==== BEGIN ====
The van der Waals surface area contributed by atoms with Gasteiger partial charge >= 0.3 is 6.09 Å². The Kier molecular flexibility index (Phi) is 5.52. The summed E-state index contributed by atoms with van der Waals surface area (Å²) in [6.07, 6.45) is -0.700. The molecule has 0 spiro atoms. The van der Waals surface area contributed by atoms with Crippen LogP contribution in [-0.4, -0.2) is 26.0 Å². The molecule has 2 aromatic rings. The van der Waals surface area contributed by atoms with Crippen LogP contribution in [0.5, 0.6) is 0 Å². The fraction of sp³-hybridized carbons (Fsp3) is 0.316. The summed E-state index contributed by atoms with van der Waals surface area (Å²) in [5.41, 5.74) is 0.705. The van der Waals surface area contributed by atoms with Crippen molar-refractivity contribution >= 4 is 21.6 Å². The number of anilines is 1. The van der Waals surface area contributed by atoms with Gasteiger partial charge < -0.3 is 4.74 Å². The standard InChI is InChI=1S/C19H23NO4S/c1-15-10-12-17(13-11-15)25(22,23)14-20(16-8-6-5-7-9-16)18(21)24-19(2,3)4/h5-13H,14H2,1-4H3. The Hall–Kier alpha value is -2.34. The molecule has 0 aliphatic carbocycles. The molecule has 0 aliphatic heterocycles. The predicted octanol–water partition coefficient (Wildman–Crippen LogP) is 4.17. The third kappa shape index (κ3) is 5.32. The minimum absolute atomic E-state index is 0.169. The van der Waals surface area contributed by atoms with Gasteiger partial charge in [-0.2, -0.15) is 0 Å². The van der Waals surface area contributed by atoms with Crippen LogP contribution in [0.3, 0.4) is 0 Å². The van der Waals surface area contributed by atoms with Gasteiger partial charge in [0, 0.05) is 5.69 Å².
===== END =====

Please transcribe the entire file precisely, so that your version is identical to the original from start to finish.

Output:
The van der Waals surface area contributed by atoms with Gasteiger partial charge >= 0.3 is 6.09 Å². The Kier molecular flexibility index (Phi) is 5.52. The summed E-state index contributed by atoms with van der Waals surface area (Å²) in [6.07, 6.45) is -0.700. The molecule has 0 spiro atoms. The van der Waals surface area contributed by atoms with Crippen LogP contribution in [-0.4, -0.2) is 26.0 Å². The molecule has 2 aromatic rings. The van der Waals surface area contributed by atoms with Crippen LogP contribution in [0.5, 0.6) is 0 Å². The fraction of sp³-hybridized carbons (Fsp3) is 0.316. The summed E-state index contributed by atoms with van der Waals surface area (Å²) in [5.41, 5.74) is 0.705. The van der Waals surface area contributed by atoms with Crippen molar-refractivity contribution >= 4 is 21.6 Å². The number of anilines is 1. The van der Waals surface area contributed by atoms with Gasteiger partial charge < -0.3 is 4.74 Å². The standard InChI is InChI=1S/C19H23NO4S/c1-15-10-12-17(13-11-15)25(22,23)14-20(16-8-6-5-7-9-16)18(21)24-19(2,3)4/h5-13H,14H2,1-4H3. The Hall–Kier alpha value is -2.34. The molecule has 0 aliphatic carbocycles. The molecule has 0 aliphatic heterocycles. The predicted octanol–water partition coefficient (Wildman–Crippen LogP) is 4.17. The third kappa shape index (κ3) is 5.32. The minimum absolute atomic E-state index is 0.169. The van der Waals surface area contributed by atoms with Gasteiger partial charge in [-0.2, -0.15) is 0 Å². The van der Waals surface area contributed by atoms with Crippen LogP contribution in [0.3, 0.4) is 0 Å². The van der Waals surface area contributed by atoms with Gasteiger partial charge in [0, 0.05) is 5.69 Å².